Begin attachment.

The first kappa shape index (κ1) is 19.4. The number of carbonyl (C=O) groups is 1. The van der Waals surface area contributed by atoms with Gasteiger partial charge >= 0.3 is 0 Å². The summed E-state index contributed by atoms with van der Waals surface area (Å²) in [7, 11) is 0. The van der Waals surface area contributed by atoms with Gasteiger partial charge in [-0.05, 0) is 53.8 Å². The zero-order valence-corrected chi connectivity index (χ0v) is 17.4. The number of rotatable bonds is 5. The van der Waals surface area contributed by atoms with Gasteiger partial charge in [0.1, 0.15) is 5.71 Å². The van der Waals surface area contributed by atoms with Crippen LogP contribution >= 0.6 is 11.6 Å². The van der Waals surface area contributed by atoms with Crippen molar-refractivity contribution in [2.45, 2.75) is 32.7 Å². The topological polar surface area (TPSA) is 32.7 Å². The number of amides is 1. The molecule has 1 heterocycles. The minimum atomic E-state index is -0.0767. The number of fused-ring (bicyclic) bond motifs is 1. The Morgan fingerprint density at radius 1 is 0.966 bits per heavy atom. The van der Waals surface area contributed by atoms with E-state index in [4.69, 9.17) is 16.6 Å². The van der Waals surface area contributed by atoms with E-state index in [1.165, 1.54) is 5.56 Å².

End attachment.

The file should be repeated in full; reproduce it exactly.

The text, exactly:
The first kappa shape index (κ1) is 19.4. The number of carbonyl (C=O) groups is 1. The van der Waals surface area contributed by atoms with Gasteiger partial charge >= 0.3 is 0 Å². The summed E-state index contributed by atoms with van der Waals surface area (Å²) in [7, 11) is 0. The van der Waals surface area contributed by atoms with Gasteiger partial charge in [-0.05, 0) is 53.8 Å². The zero-order valence-corrected chi connectivity index (χ0v) is 17.4. The number of rotatable bonds is 5. The van der Waals surface area contributed by atoms with Gasteiger partial charge in [0.1, 0.15) is 5.71 Å². The van der Waals surface area contributed by atoms with Crippen LogP contribution >= 0.6 is 11.6 Å². The van der Waals surface area contributed by atoms with Crippen molar-refractivity contribution in [2.45, 2.75) is 32.7 Å². The topological polar surface area (TPSA) is 32.7 Å². The number of amides is 1. The molecule has 1 heterocycles. The minimum atomic E-state index is -0.0767. The number of fused-ring (bicyclic) bond motifs is 1. The Morgan fingerprint density at radius 1 is 0.966 bits per heavy atom. The van der Waals surface area contributed by atoms with E-state index in [4.69, 9.17) is 16.6 Å². The van der Waals surface area contributed by atoms with E-state index in [1.165, 1.54) is 5.56 Å².